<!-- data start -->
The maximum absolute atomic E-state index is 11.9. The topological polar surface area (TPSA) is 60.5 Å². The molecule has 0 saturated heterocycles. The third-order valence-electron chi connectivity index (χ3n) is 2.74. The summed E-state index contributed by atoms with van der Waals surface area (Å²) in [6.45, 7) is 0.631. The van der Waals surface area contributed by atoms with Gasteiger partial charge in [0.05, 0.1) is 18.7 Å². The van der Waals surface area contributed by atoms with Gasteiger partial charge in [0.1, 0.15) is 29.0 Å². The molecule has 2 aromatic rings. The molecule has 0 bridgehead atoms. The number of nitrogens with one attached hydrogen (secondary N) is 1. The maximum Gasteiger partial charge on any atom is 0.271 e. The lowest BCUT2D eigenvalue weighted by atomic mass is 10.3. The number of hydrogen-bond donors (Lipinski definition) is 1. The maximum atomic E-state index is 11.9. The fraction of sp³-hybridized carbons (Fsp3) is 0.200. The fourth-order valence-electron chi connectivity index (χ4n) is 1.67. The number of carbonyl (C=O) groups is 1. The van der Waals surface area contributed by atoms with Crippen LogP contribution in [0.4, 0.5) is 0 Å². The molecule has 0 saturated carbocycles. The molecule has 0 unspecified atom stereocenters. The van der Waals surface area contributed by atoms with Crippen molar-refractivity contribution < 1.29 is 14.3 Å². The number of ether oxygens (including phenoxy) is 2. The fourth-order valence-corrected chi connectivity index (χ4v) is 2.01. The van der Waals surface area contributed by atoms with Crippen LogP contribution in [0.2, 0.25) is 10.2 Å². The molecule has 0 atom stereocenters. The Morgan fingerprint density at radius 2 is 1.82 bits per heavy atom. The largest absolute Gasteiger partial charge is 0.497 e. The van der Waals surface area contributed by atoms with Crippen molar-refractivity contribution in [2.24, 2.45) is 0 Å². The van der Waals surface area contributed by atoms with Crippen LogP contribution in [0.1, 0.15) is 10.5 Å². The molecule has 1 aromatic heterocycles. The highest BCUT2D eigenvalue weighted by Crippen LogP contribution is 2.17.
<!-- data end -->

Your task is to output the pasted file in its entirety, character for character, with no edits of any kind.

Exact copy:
The maximum absolute atomic E-state index is 11.9. The topological polar surface area (TPSA) is 60.5 Å². The molecule has 0 saturated heterocycles. The third-order valence-electron chi connectivity index (χ3n) is 2.74. The summed E-state index contributed by atoms with van der Waals surface area (Å²) in [6.45, 7) is 0.631. The van der Waals surface area contributed by atoms with Gasteiger partial charge in [0.05, 0.1) is 18.7 Å². The van der Waals surface area contributed by atoms with Gasteiger partial charge in [0.1, 0.15) is 29.0 Å². The molecule has 2 aromatic rings. The molecule has 0 bridgehead atoms. The number of nitrogens with one attached hydrogen (secondary N) is 1. The maximum Gasteiger partial charge on any atom is 0.271 e. The lowest BCUT2D eigenvalue weighted by atomic mass is 10.3. The number of hydrogen-bond donors (Lipinski definition) is 1. The maximum atomic E-state index is 11.9. The fraction of sp³-hybridized carbons (Fsp3) is 0.200. The fourth-order valence-electron chi connectivity index (χ4n) is 1.67. The number of carbonyl (C=O) groups is 1. The van der Waals surface area contributed by atoms with Crippen LogP contribution in [0.4, 0.5) is 0 Å². The molecule has 0 saturated carbocycles. The molecule has 0 unspecified atom stereocenters. The van der Waals surface area contributed by atoms with Crippen molar-refractivity contribution < 1.29 is 14.3 Å². The number of ether oxygens (including phenoxy) is 2. The fourth-order valence-corrected chi connectivity index (χ4v) is 2.01. The van der Waals surface area contributed by atoms with Crippen LogP contribution in [0.2, 0.25) is 10.2 Å². The molecule has 0 atom stereocenters. The Morgan fingerprint density at radius 2 is 1.82 bits per heavy atom. The largest absolute Gasteiger partial charge is 0.497 e. The van der Waals surface area contributed by atoms with Crippen molar-refractivity contribution in [2.24, 2.45) is 0 Å². The van der Waals surface area contributed by atoms with Crippen LogP contribution in [0.1, 0.15) is 10.5 Å². The molecule has 1 aromatic heterocycles. The highest BCUT2D eigenvalue weighted by Crippen LogP contribution is 2.17.